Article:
Arla Foods Ingredients is demonstrating how its whey permeate Variolac® can help manufacturers adapt to Brazil’s new regulations on the labelling of sugar.
Manufacturers around the world are increasingly required to include ‘added sugar’ information on their product labels. This, alongside a growing consumer awareness about nutrition, has helped ‘no added sugar’ become the fastest-growing food and drink claim globally, rising 18% per year.1
In Brazil, new food labelling regulations require producers to include front-of-pack warning signs to inform consumers about high levels of added sugar, saturated fats, and sodium. However, sugars that are naturally present in milk and dairy ingredients do not have to be highlighted.
The legislation officially comes into force in October 2022 but products already on the market will have until October 2023 to adapt existing recipes. Healthier eating is a growing trend in Brazil and “Taking better care of health” is the goal for 2022 most mentioned by Brazilians (66%)2, while 51% of consumers say they are currently avoiding sugar.
Arla Foods Ingredients’ 100% dairy ingredient Variolac® boosts the creaminess and milky flavour of products such as dairy beverages and desserts. It can also help manufacturers eliminate ‘added sugar’ completely from ingredient lists, and enable them to use ‘no added sugar’ claims4 as well as cleaning up labels by reducing the number of ingredients listed on-pack.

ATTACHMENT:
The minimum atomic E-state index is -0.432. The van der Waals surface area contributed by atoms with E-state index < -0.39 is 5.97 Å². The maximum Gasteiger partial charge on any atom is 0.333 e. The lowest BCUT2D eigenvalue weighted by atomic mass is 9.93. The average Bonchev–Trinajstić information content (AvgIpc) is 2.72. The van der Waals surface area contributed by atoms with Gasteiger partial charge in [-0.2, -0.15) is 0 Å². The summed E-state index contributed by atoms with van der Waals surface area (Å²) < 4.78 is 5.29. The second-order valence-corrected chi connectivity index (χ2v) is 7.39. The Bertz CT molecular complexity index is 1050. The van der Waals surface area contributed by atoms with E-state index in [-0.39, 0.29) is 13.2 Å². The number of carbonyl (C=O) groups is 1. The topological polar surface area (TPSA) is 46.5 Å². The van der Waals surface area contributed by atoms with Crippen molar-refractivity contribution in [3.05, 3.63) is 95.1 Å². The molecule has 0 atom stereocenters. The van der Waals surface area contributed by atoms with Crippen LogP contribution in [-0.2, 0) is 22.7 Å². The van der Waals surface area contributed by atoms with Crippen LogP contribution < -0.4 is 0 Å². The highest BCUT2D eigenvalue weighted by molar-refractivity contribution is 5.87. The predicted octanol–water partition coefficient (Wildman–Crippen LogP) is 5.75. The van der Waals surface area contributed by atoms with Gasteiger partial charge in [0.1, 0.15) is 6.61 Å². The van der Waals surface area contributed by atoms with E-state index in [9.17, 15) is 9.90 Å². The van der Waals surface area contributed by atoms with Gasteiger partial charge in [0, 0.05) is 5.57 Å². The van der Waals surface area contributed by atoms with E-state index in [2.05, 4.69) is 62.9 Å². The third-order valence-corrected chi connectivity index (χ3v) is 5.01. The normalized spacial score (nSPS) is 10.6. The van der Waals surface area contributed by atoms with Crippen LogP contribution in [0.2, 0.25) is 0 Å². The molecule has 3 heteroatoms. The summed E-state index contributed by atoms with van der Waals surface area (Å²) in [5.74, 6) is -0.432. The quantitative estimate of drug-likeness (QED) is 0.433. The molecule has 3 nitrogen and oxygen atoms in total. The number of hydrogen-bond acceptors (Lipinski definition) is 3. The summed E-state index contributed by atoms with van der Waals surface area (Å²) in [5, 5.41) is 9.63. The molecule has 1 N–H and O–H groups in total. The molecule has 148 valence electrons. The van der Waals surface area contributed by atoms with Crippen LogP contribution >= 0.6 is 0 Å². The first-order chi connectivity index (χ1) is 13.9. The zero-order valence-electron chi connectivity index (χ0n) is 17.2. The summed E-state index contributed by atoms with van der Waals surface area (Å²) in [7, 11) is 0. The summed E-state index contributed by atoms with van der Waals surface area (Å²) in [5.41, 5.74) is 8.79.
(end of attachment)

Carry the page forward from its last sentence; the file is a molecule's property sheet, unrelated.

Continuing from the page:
The company’s South America application team has prepared three recipes to highlight the benefits of using Variolac® as a dairy solid modulator, and to demonstrate how its inclusion can allow ‘no added sugar’ claims. The new concepts are:
- A fermented dairy beverage
- A UHT beverage
- A UHT dessert
Diego Pérez Márquez, Regional Technical Support, Arla Foods Ingredients, South America, said: “Nutritional labelling helps consumers make conscious choices when purchasing food and drink for themselves and for their families. There is growing pressure – from regulators and from consumers – to reduce the amount of added sugar in products. With these new concepts manufacturers can meet Brazil’s recently introduced regulatory requirements and they can also apply the ‘no added sugar’ message, which can help capture the attention of new consumers.”